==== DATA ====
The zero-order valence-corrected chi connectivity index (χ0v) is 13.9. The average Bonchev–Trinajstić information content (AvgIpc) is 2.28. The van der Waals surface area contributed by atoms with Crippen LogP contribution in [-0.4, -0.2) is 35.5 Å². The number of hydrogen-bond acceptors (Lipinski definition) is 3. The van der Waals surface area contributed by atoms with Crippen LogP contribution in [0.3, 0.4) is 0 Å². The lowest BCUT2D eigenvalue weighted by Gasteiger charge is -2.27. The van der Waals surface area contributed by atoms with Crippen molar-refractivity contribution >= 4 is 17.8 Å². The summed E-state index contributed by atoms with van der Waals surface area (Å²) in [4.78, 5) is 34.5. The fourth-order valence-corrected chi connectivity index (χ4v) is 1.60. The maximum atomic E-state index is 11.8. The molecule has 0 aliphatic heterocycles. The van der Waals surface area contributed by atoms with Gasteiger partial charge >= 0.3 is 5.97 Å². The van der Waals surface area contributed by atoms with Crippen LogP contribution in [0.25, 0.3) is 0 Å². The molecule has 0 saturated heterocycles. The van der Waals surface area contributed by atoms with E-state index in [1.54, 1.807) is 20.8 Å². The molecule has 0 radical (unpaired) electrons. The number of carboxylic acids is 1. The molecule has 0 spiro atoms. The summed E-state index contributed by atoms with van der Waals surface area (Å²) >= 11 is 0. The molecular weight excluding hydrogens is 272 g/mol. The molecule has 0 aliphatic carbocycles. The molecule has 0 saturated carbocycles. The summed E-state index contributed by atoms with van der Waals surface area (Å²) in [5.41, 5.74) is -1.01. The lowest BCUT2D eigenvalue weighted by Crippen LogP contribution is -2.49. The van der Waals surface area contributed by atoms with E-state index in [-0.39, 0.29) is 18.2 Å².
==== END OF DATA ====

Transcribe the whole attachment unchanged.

The zero-order valence-corrected chi connectivity index (χ0v) is 13.9. The average Bonchev–Trinajstić information content (AvgIpc) is 2.28. The van der Waals surface area contributed by atoms with Crippen LogP contribution in [-0.4, -0.2) is 35.5 Å². The number of hydrogen-bond acceptors (Lipinski definition) is 3. The van der Waals surface area contributed by atoms with Crippen LogP contribution in [0.3, 0.4) is 0 Å². The lowest BCUT2D eigenvalue weighted by Gasteiger charge is -2.27. The van der Waals surface area contributed by atoms with Crippen molar-refractivity contribution >= 4 is 17.8 Å². The summed E-state index contributed by atoms with van der Waals surface area (Å²) in [4.78, 5) is 34.5. The fourth-order valence-corrected chi connectivity index (χ4v) is 1.60. The maximum atomic E-state index is 11.8. The molecule has 0 aliphatic heterocycles. The van der Waals surface area contributed by atoms with Gasteiger partial charge >= 0.3 is 5.97 Å². The van der Waals surface area contributed by atoms with Crippen LogP contribution in [0.25, 0.3) is 0 Å². The molecule has 0 saturated heterocycles. The van der Waals surface area contributed by atoms with E-state index in [1.54, 1.807) is 20.8 Å². The molecule has 0 radical (unpaired) electrons. The number of carboxylic acids is 1. The molecule has 0 spiro atoms. The summed E-state index contributed by atoms with van der Waals surface area (Å²) >= 11 is 0. The molecular weight excluding hydrogens is 272 g/mol. The molecule has 0 aliphatic carbocycles. The molecule has 0 saturated carbocycles. The summed E-state index contributed by atoms with van der Waals surface area (Å²) in [5.41, 5.74) is -1.01. The lowest BCUT2D eigenvalue weighted by Crippen LogP contribution is -2.49. The van der Waals surface area contributed by atoms with E-state index in [-0.39, 0.29) is 18.2 Å².